In Short: The performance-based communication and surveillance (PBCS) framework allows for higher safety standards and more efficient airspace use. If your aircraft already has the equipment and you cross the Atlantic or Pacific Oceans often, it’s worth looking into getting your regulatory approval.
PB… what? It’s a good question. We have so many acronyms in aviation, it’s easy to forget what this one stands for and what it really means. So, let’s try and get to the bottom of it.
What is PBCS?
The ICAO performance-based communication and surveillance (PBCS) framework ensures that emerging technologies for communication and surveillance fully support ATM operations and are implemented and operated safely.
In plain speak:
With the technology already available on many aircraft and in the Air Traffic Control facility, aircraft can now fly closer than ever before, especially over non-radar oceanic airspace.
There are two key buzz words, so let’s define them. They are interlinked with RNP – Required Navigation Performance.
- RSP – Required Surveillance Officially known as “surveillance data delivery”, often stipulated in the Airplane Flight Manual. Basically, how often does the aircraft send its position to ATC/ground station. There are two specifications, RSP180 and RSP400. The numbers indicate the maximum number of seconds (180 or 400) for the transaction to occur.
- RCP – Required Communication ICAO has two specifications, RCP240 and RCP400. Again, the numbers indicate the maximum number of seconds (240 or 400), or “transaction time” taken for the controller to issue an instruction to the crew and for them to receive a response. This could be via CPDLC, HFDL, VDL or SATCOM.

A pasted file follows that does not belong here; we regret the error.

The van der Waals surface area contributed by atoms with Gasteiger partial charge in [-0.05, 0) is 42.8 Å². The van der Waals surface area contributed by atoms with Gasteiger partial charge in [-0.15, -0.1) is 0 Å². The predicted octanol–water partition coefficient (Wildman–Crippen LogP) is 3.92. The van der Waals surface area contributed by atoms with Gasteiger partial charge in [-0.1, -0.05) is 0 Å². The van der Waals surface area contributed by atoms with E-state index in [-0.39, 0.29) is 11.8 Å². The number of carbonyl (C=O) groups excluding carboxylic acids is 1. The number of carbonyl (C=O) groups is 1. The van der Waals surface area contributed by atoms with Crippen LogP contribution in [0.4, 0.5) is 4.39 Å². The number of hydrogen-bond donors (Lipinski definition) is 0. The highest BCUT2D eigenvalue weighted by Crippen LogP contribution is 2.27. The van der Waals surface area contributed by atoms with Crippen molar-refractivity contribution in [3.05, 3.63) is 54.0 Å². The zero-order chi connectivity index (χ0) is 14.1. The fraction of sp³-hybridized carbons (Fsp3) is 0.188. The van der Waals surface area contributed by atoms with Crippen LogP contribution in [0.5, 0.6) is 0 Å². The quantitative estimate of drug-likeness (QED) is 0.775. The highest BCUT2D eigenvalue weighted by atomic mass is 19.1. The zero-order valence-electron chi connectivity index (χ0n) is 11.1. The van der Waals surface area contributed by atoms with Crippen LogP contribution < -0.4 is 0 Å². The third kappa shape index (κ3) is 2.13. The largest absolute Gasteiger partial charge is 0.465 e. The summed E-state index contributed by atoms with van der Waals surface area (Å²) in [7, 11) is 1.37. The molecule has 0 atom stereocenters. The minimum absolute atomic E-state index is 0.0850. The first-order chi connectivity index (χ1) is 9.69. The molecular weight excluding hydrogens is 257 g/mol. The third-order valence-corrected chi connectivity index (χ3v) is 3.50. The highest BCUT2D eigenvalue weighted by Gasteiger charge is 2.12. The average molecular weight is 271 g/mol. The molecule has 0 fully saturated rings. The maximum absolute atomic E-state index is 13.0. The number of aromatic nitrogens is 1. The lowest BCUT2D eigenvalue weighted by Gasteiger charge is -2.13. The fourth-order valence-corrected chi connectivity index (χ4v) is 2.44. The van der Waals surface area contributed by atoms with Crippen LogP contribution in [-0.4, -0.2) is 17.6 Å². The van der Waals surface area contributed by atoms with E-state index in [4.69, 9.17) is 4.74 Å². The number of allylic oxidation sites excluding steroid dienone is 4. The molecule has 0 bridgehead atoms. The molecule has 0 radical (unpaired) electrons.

So, we have a loop here, C-N-S. Communication, Navigation and Surveillance. An aircraft sends surveillance information to ATC about where it is; the aircraft stays within confines of RNP navigation requirements and ATC communicates with the aircraft within the required transaction times. Pretty easy!
But why do we need PBCS?
The take away? If all given aircraft in a certain airspace have a lower RSP value and a lower RCP value, we can start putting these aircraft closer together.
Essentially – performance-based separation minima. This allows aircraft to be separated safely according to technological capability rather than “one-size-fits-all” prescriptive distances.
What are the differences from PBN?
They are similar but there are notable differences. In a simple sense, the PBN (RNP/RNAV) only requires that the operator obtains approval because it focuses on how the equipment works. PBCS (RSP/RCP) however requires the involvement and approval of the air traffic service provider because it’s a two-way communication and surveillance effort. There are dependencies and complexity with the equipment standards on both ends.
In this graphic you can see a high-level summary of who is responsible for what:
Where is it in place?
Currently PBCS is in effect in one form or another in the following FIR’s
- NZZC/Auckland Oceanic
- KZAK/Oakland Oceanic
- PAZN/Anchorage Oceanic
- VCCF/Sri Lanka
- RJJJ/ Fukuoka
- KZNY/New York Oceanic
- BIRD/ Reykjavik
- LPPO/Santa Maria Oceanic
The Air Traffic Service providers of China, Brazil and Indonesia have also shown interest to introduce PBCS in the future.
Specifically, PBCS is being used between FL350 and 390 on certain “half” NAT tracks as we have written about before.